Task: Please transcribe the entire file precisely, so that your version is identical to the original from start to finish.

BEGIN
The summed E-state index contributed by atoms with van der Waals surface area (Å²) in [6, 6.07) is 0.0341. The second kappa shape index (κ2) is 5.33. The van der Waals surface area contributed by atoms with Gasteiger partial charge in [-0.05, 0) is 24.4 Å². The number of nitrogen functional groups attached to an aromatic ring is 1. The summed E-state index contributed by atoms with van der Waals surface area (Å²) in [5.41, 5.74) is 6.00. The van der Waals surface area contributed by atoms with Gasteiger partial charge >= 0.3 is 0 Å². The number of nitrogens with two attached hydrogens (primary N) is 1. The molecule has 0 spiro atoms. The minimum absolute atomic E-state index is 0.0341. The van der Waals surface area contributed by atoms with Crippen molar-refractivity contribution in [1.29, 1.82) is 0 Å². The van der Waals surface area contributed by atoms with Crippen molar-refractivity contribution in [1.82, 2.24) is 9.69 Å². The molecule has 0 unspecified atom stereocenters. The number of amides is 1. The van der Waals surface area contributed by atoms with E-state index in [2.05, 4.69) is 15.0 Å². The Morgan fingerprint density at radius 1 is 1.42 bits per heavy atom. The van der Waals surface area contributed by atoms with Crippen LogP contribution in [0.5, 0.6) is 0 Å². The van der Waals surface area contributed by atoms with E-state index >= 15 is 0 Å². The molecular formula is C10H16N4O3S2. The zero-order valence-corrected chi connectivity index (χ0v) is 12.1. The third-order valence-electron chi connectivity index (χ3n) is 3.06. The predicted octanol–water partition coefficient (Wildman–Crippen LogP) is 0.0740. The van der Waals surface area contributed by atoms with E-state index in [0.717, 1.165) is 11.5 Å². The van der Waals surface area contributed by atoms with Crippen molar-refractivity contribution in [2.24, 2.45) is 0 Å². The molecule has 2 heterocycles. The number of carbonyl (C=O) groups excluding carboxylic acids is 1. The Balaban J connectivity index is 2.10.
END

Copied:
The summed E-state index contributed by atoms with van der Waals surface area (Å²) in [6, 6.07) is 0.0341. The second kappa shape index (κ2) is 5.33. The van der Waals surface area contributed by atoms with Gasteiger partial charge in [-0.05, 0) is 24.4 Å². The number of nitrogen functional groups attached to an aromatic ring is 1. The summed E-state index contributed by atoms with van der Waals surface area (Å²) in [5.41, 5.74) is 6.00. The van der Waals surface area contributed by atoms with Gasteiger partial charge >= 0.3 is 0 Å². The number of nitrogens with two attached hydrogens (primary N) is 1. The molecule has 0 spiro atoms. The minimum absolute atomic E-state index is 0.0341. The van der Waals surface area contributed by atoms with Crippen molar-refractivity contribution in [1.29, 1.82) is 0 Å². The van der Waals surface area contributed by atoms with Crippen molar-refractivity contribution in [1.82, 2.24) is 9.69 Å². The molecule has 0 unspecified atom stereocenters. The number of amides is 1. The van der Waals surface area contributed by atoms with E-state index in [2.05, 4.69) is 15.0 Å². The Morgan fingerprint density at radius 1 is 1.42 bits per heavy atom. The van der Waals surface area contributed by atoms with Crippen LogP contribution in [0.5, 0.6) is 0 Å². The van der Waals surface area contributed by atoms with E-state index >= 15 is 0 Å². The molecular formula is C10H16N4O3S2. The zero-order valence-corrected chi connectivity index (χ0v) is 12.1. The third-order valence-electron chi connectivity index (χ3n) is 3.06. The predicted octanol–water partition coefficient (Wildman–Crippen LogP) is 0.0740. The van der Waals surface area contributed by atoms with E-state index in [0.717, 1.165) is 11.5 Å². The van der Waals surface area contributed by atoms with Crippen molar-refractivity contribution in [2.24, 2.45) is 0 Å². The molecule has 2 heterocycles. The number of carbonyl (C=O) groups excluding carboxylic acids is 1. The Balaban J connectivity index is 2.10.